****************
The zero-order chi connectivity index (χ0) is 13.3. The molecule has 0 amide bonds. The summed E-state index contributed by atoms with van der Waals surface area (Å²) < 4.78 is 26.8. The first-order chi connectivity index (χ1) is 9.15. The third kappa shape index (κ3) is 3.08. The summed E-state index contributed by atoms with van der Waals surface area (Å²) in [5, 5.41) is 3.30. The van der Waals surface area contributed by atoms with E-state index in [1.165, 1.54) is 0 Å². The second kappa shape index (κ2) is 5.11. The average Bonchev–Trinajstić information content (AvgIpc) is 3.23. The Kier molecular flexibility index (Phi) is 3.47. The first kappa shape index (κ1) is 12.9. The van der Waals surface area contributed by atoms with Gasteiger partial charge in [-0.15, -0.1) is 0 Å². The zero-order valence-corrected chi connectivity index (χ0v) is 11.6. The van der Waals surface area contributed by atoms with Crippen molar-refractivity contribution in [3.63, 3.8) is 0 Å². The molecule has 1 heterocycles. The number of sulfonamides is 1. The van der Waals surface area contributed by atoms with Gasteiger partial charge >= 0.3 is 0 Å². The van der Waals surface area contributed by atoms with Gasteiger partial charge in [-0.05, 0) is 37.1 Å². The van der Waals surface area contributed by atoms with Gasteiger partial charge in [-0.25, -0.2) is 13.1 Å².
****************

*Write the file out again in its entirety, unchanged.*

The zero-order chi connectivity index (χ0) is 13.3. The molecule has 0 amide bonds. The summed E-state index contributed by atoms with van der Waals surface area (Å²) < 4.78 is 26.8. The first-order chi connectivity index (χ1) is 9.15. The third kappa shape index (κ3) is 3.08. The summed E-state index contributed by atoms with van der Waals surface area (Å²) in [5, 5.41) is 3.30. The van der Waals surface area contributed by atoms with E-state index in [1.165, 1.54) is 0 Å². The second kappa shape index (κ2) is 5.11. The average Bonchev–Trinajstić information content (AvgIpc) is 3.23. The Kier molecular flexibility index (Phi) is 3.47. The first kappa shape index (κ1) is 12.9. The van der Waals surface area contributed by atoms with Gasteiger partial charge in [-0.15, -0.1) is 0 Å². The zero-order valence-corrected chi connectivity index (χ0v) is 11.6. The van der Waals surface area contributed by atoms with Crippen molar-refractivity contribution in [3.63, 3.8) is 0 Å². The molecule has 1 heterocycles. The number of sulfonamides is 1. The van der Waals surface area contributed by atoms with Gasteiger partial charge >= 0.3 is 0 Å². The van der Waals surface area contributed by atoms with Gasteiger partial charge in [-0.05, 0) is 37.1 Å². The van der Waals surface area contributed by atoms with Gasteiger partial charge in [-0.25, -0.2) is 13.1 Å².